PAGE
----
Saturday January 06, 2018
Water is able to conduct electricity, but is the same true of snow?
more stories from this episode
- How an oddly large beetle penis could inspire new medical technology
- This food additive is hard to avoid and could make hospital superbugs more deadly
- Doctors say blueberries can help radiation kill cervical cancer
- Low level air pollution costs the economy billions of dollars in lost productivity
- Vessels as small as kayaks can impact endangered killer whale behaviour
- You won't believe just how sensitive our sense of touch is
- Water is able to conduct electricity, but is the same true of snow?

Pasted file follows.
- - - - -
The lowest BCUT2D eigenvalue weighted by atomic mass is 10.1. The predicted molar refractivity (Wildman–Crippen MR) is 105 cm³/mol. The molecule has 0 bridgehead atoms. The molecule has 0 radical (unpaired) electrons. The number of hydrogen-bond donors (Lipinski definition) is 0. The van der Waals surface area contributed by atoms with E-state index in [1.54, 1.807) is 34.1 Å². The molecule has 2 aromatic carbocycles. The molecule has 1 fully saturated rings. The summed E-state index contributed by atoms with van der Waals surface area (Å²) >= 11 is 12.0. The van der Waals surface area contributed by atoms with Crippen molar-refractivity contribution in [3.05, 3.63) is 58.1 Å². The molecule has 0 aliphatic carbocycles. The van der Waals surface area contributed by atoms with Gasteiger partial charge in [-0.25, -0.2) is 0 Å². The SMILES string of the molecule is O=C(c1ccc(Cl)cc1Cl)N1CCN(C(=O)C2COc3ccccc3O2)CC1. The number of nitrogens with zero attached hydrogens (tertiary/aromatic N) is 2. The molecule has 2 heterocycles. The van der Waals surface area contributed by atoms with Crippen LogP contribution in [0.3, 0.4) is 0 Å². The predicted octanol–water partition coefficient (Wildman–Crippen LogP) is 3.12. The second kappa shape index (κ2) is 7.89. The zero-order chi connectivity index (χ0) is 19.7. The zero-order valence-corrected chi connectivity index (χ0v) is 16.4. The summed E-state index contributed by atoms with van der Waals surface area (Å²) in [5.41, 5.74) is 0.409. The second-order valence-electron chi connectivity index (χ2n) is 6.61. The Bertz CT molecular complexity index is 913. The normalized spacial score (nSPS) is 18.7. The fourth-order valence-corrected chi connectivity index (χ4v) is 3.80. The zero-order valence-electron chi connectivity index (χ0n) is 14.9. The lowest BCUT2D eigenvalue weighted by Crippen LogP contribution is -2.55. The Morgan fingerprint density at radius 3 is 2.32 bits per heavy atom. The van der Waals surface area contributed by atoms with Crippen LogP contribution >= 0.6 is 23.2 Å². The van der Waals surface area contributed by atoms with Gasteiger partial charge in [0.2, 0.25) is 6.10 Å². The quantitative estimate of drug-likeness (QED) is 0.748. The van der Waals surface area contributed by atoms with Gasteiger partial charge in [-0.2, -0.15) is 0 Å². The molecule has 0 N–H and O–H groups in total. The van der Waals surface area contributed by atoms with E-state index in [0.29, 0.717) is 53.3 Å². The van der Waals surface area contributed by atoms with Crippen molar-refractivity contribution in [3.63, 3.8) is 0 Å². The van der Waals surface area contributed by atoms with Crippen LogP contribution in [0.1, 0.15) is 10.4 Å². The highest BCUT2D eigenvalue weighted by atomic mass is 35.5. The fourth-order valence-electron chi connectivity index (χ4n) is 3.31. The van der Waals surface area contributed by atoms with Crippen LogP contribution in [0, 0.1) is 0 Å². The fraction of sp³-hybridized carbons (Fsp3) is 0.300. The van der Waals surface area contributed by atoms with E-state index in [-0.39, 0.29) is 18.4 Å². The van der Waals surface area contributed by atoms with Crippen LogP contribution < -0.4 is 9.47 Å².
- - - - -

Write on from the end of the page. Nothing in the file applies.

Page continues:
- Full Episode
Dr. Yindi Jing, an Associate Professor in the Department of Electrical and Computer Engineering at the University of Alberta in Edmonton explains that water is not a good conductor of electricity in its pure state. When impurities such as salt are added this means that there are also positive and negative ions than can become mobile in order to create an electric charge. In snow however, those ions are not mobile, which means it is not a good conductor of electricity.
Water conducts electricity because of the ions found in the impurities, but in snow the ions are not as mobile as they are in water